"Someone who needs some help," Phil told him.

"Yeah, obviously, but, like, why? Is it for a disabled person or something?"

Tony sighed in annoyance. "No. Don't you have homework or something?"

The guy shook his head. "Not tonight. Besides, I want to help. I volunteer at charities all the time at home."

"We don't really need any help," Tony told him. "We're just waiting for another guy to come and pick this stuff up."

No matter how hard they tried, they couldn't convince their new acquaintance from insisting on helping. He talked a lot and kept asking them questions about where they were from and the nature of the charity they were helping with, in between telling them all about himself, including that his name was Rhett. It was a relief when Mario arrived.

"What luck in finding a place?" Tony asked.

"We found her a hotel room for the next few nights. It's not too sketchy, at least, and she should be safe there," Mario explained. "We're working on finding her an apartment, although she's thinking she wants to go to a different town, maybe even Boston. Honestly, not a bad idea. How about you guys? Looks like you did well."

"Not too bad," Phil agreed with a modest grin. He was actually quite proud of the job they'd done, but he didn't want to sound like he was bragging.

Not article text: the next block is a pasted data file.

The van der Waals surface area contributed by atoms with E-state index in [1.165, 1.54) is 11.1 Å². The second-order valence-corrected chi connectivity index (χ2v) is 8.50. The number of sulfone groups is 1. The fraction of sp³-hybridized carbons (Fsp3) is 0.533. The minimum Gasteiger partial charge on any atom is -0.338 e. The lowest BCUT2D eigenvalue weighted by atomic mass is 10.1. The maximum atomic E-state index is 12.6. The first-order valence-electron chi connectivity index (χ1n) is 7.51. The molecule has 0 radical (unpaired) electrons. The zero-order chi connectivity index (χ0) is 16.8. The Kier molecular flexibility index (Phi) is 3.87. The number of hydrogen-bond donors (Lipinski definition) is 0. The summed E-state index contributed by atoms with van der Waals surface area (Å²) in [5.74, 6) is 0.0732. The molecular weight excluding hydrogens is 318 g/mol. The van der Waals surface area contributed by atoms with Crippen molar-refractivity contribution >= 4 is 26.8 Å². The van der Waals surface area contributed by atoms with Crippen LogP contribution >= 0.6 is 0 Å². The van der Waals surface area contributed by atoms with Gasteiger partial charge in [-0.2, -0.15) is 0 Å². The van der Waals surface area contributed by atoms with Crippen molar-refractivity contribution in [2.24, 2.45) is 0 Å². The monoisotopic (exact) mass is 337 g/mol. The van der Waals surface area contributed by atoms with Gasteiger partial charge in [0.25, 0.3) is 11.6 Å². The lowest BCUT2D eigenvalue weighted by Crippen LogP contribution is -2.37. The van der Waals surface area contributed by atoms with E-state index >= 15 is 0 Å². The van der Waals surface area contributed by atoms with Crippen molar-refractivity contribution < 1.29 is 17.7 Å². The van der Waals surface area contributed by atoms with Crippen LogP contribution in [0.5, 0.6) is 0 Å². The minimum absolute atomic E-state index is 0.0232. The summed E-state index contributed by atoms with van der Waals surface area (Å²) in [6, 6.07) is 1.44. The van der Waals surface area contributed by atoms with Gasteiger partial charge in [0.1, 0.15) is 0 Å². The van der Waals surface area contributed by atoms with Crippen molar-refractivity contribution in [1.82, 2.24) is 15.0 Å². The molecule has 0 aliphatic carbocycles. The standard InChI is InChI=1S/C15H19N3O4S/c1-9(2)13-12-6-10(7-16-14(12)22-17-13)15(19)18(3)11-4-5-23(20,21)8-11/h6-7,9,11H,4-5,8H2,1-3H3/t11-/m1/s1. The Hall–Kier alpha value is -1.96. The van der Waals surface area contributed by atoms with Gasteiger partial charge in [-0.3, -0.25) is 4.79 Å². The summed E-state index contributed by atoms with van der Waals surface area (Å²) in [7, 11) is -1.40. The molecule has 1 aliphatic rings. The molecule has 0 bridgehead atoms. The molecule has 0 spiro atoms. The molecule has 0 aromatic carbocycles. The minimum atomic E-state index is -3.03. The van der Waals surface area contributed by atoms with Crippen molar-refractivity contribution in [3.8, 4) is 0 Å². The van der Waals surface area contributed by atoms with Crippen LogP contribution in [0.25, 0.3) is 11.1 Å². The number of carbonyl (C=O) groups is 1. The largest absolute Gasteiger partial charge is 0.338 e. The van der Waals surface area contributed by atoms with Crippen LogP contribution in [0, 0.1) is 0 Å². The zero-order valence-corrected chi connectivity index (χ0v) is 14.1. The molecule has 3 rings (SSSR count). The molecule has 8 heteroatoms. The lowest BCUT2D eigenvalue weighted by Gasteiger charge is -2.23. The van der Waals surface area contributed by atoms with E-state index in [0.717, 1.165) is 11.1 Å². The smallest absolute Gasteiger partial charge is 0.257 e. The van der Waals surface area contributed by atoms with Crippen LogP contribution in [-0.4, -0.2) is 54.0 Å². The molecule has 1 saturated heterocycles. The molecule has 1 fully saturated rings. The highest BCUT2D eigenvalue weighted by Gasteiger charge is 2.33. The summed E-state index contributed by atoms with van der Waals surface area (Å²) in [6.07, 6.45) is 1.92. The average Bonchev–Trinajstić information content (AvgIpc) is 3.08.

Tony didn't quite have the same inhibitions. He patted one of the grocery sacks. "Allison won't have to worry about food for a long time."

"Say, guys," Rhett said, reminding them all that he was still there. "I've got to go now. Tell this Allison girl that I hope she gets on her feet soon." He hurried away before the others could say anything more to him.

"Who's that guy?" Mario asked.

Tony shrugged. "Some guy who insisted on helping. He seemed kind of weird to me, but you meet a lot of weird people at this college."

Author's note: Yay! I really wanted to have this chapter done today, which was a bit of a task since it turned out to be another longer one. It would have been longer still since I wanted to have a scene with Frank and Callie, but I figured I'd better save that for next chapter. All three scenes that I do have in here were important to have in this chapter. So, we finally got to learn a little bit about that serial killer. He'll be showing up again soon, and there's still the question of what Sally's up to. There's so many moving parts in this story, I'm afraid it's getting too complicated, but believe me, it's less complicated than the original version. If there are any question in particular that you have, be sure to mention them in a review so I definitely remember to answer them. ;) Speaking of reviews, thank you so much to all the awesome reviewers so far! It will probably be later next week when I get the next chapter out, and I'm going to be busy all next weekend, so I'm not sure if there will be two chapters. I'll do the best I can. In the meantime, I hope you're all having a fantastic weekend!